What Is The Invisible Box Challenge? This Viral Trick Is Actually Really Hard To Pull Off
Like most millennials, I like to think I have an idea of what's trending at any given time, but I often find out about things way late — the life cycle of a viral trend is often frighteningly short. (Remember the Running Man Challenge? Me neither.) Teenagers seem to come up with silly challenges on a regular basis, but the latest viral challenge involves an invisible box, and actually requires a fair amount of skill. All it requires is two feet and a fair amount of coordination. You "create" an invisible box about a foot or two off the ground by hovering one foot in the air, tap it with the other foot, and film yourself stepping over it — creating the illusion that there's actually a box there. It seems deceptively simple, but it's actually pretty hard.
After watching videos of teenagers excelling at this challenge, I knew I had to give it a try. I lack hand-eye coordination, leg strength, and anything else that would make this a good decision, so I decided to make my invisible box as close to the ground as possible to make it easy for me. I still almost fell flat on my face. Again, it sounds super simple until you actually attempt it yourself.
According to Know Your Meme, the first Invisible Box Challenge video was shared back in August by a football player from Anderson University, but it gained steam on Dec. 2 when Ariel Olivar, a high school cheerleader from Texas posted a video of herself doing the challenge. Her tweet racked up nearly 300,000 likes and almost 150,000 retweets, and she visited the TODAY show earlier this week to do the challenge on live television. I'm seriously impressed by her skills and anyone else who can pull this off without injuring themselves. Seriously, it isn't easy. Try it for yourself, and you'll see what I mean.
challenge accepted https://t.co/QQ1JWbkXx0— (@arielo1220) #
I don't think it's a coincidence that the two people who have gone viral for this are athletes. If you aren't strong and graceful, the outcome will likely be somewhat comical, and that's okay.
Lord help us. @Cody_Stoots with the Invisible Box Challenge. @Cody_Stoots https://t.co/tYjvaIsdv8— (@lopezonsports) #
Like many things that go viral, this all seems entirely pointless to some people. Television host Piers Morgan faced criticism after asking Olivar repeatedly what the point was "other than making people look ridiculous" when she appeared on Good Morning Britain. While Morgan was called out for being a bit of a downer, others had slightly more legitimate questions. They wondered why Olivar was getting credit for a challenge that's been around for months. Dontez Hines, the football player who shared himself mastering the challenge earlier this year, has been retweeting posts asking TODAY why he wasn't interviewed or credited for starting the viral trend.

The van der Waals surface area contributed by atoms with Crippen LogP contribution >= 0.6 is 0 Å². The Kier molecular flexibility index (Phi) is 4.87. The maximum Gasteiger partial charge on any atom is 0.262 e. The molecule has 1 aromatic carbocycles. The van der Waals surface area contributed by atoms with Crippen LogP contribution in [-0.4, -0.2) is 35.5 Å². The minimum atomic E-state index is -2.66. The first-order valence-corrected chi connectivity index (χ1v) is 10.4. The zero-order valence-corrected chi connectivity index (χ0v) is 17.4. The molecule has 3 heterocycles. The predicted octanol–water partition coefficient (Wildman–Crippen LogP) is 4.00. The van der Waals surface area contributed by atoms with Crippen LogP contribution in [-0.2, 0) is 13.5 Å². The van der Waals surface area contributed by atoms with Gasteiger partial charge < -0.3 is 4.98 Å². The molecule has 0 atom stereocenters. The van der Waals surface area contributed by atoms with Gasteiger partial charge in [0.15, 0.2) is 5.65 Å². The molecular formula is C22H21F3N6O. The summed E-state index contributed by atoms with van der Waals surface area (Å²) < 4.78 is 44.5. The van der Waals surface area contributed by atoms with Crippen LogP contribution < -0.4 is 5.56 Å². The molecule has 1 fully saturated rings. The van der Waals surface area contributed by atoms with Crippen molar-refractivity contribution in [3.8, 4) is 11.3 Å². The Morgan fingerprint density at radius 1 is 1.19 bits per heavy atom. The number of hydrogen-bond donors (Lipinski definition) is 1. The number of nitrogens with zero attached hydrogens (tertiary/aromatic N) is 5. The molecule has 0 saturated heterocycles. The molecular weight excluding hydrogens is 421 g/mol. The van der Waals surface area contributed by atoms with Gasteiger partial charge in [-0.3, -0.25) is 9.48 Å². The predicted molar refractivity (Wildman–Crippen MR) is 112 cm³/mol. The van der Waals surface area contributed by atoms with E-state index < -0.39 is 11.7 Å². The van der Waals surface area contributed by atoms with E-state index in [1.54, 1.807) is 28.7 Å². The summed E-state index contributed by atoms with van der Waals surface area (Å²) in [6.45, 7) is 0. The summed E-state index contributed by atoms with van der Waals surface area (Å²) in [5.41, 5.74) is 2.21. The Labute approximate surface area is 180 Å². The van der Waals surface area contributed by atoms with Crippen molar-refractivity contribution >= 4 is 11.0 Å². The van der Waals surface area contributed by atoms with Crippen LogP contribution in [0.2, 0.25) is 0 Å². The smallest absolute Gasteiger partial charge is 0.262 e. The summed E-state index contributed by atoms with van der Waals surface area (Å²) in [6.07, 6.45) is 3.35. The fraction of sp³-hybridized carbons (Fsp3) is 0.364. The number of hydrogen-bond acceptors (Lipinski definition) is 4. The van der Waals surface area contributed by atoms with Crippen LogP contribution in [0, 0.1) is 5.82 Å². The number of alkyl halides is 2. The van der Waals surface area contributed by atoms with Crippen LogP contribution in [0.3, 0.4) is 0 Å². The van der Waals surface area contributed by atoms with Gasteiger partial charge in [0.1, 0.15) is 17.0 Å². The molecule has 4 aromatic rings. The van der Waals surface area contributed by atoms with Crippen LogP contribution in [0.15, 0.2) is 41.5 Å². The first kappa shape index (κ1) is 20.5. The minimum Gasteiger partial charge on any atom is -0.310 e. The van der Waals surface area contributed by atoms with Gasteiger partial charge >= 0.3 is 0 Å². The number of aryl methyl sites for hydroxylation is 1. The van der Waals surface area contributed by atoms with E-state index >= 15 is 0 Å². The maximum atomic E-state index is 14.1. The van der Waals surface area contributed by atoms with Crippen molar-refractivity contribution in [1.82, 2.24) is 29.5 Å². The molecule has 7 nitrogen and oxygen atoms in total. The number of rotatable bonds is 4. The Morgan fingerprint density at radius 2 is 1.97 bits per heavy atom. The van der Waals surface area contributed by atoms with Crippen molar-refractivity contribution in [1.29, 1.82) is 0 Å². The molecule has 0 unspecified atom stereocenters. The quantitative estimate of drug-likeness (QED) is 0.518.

I'm trynna figure out why that cheerleader is getting so much fame off stepping on the invisible box when she's not even the first to do it— (@swankleee) #
Regardless of its origins, it isn't hard to see why the challenge is spreading so quickly. The beauty of the Invisible Box Challenge is that there's no reason to do it other than showing the world you don't take yourself too seriously. Much like planking and other viral challenges, there's no real point to it other than having fun, and it doesn't matter if you succeed or fail. Some people have even put their own spin on it, like the guy who somehow manages to jump on a chair from his invisible box.
Learning How To Do The Invisible Box Challenge #InvisibleBoxChallenge https://t.co/aWHfIZ9MkF— (@petroutv) #
I don't think I'll be attempting the challenge anytime soon because I'll likely break something, but everyone should give it a try. You may surprise yourself, or you could embarrass yourself like I did. The possibilities are endless here. Even if you fall on your face, you'll have a video worth posting to the Internet, and if you're lucky, you could end up going viral.